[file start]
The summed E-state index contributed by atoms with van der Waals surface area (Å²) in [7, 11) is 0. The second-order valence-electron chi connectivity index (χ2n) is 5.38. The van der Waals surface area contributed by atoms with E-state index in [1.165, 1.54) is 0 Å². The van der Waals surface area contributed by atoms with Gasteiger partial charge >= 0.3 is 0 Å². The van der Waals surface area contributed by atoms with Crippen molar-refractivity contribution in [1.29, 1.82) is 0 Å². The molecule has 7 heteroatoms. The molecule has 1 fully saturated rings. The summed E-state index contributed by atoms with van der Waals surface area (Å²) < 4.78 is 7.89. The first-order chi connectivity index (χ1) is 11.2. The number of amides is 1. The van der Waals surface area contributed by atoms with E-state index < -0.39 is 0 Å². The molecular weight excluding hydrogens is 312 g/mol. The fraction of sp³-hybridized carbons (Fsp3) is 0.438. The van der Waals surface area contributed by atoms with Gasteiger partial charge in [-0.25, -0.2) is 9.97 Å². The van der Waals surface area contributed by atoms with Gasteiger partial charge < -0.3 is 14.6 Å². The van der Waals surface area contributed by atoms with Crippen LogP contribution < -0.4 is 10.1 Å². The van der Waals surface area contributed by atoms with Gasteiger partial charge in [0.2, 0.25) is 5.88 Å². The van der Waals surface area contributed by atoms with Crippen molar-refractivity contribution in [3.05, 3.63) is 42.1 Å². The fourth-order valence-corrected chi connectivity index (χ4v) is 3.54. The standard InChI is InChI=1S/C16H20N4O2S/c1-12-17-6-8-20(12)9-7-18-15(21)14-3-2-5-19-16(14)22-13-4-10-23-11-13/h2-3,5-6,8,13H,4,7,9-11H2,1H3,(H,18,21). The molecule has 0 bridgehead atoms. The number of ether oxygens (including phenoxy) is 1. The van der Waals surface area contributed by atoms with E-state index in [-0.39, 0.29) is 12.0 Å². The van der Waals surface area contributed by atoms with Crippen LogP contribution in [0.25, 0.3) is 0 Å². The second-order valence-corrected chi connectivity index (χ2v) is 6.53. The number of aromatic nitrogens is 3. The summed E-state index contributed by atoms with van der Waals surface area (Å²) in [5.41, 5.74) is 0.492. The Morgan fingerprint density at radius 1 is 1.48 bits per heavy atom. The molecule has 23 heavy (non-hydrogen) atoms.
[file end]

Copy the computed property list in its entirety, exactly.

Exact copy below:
The summed E-state index contributed by atoms with van der Waals surface area (Å²) in [7, 11) is 0. The second-order valence-electron chi connectivity index (χ2n) is 5.38. The van der Waals surface area contributed by atoms with E-state index in [1.165, 1.54) is 0 Å². The van der Waals surface area contributed by atoms with Gasteiger partial charge >= 0.3 is 0 Å². The van der Waals surface area contributed by atoms with Crippen molar-refractivity contribution in [1.29, 1.82) is 0 Å². The molecule has 7 heteroatoms. The molecule has 1 fully saturated rings. The summed E-state index contributed by atoms with van der Waals surface area (Å²) < 4.78 is 7.89. The first-order chi connectivity index (χ1) is 11.2. The number of amides is 1. The van der Waals surface area contributed by atoms with E-state index < -0.39 is 0 Å². The molecular weight excluding hydrogens is 312 g/mol. The fraction of sp³-hybridized carbons (Fsp3) is 0.438. The van der Waals surface area contributed by atoms with Gasteiger partial charge in [-0.25, -0.2) is 9.97 Å². The van der Waals surface area contributed by atoms with Gasteiger partial charge < -0.3 is 14.6 Å². The van der Waals surface area contributed by atoms with Crippen LogP contribution < -0.4 is 10.1 Å². The van der Waals surface area contributed by atoms with Gasteiger partial charge in [0.2, 0.25) is 5.88 Å². The van der Waals surface area contributed by atoms with Crippen molar-refractivity contribution in [3.05, 3.63) is 42.1 Å². The fourth-order valence-corrected chi connectivity index (χ4v) is 3.54. The standard InChI is InChI=1S/C16H20N4O2S/c1-12-17-6-8-20(12)9-7-18-15(21)14-3-2-5-19-16(14)22-13-4-10-23-11-13/h2-3,5-6,8,13H,4,7,9-11H2,1H3,(H,18,21). The molecule has 0 bridgehead atoms. The number of ether oxygens (including phenoxy) is 1. The van der Waals surface area contributed by atoms with E-state index in [-0.39, 0.29) is 12.0 Å². The van der Waals surface area contributed by atoms with Crippen LogP contribution in [0.25, 0.3) is 0 Å². The second-order valence-corrected chi connectivity index (χ2v) is 6.53. The number of aromatic nitrogens is 3. The summed E-state index contributed by atoms with van der Waals surface area (Å²) in [5.41, 5.74) is 0.492. The Morgan fingerprint density at radius 1 is 1.48 bits per heavy atom. The molecule has 23 heavy (non-hydrogen) atoms.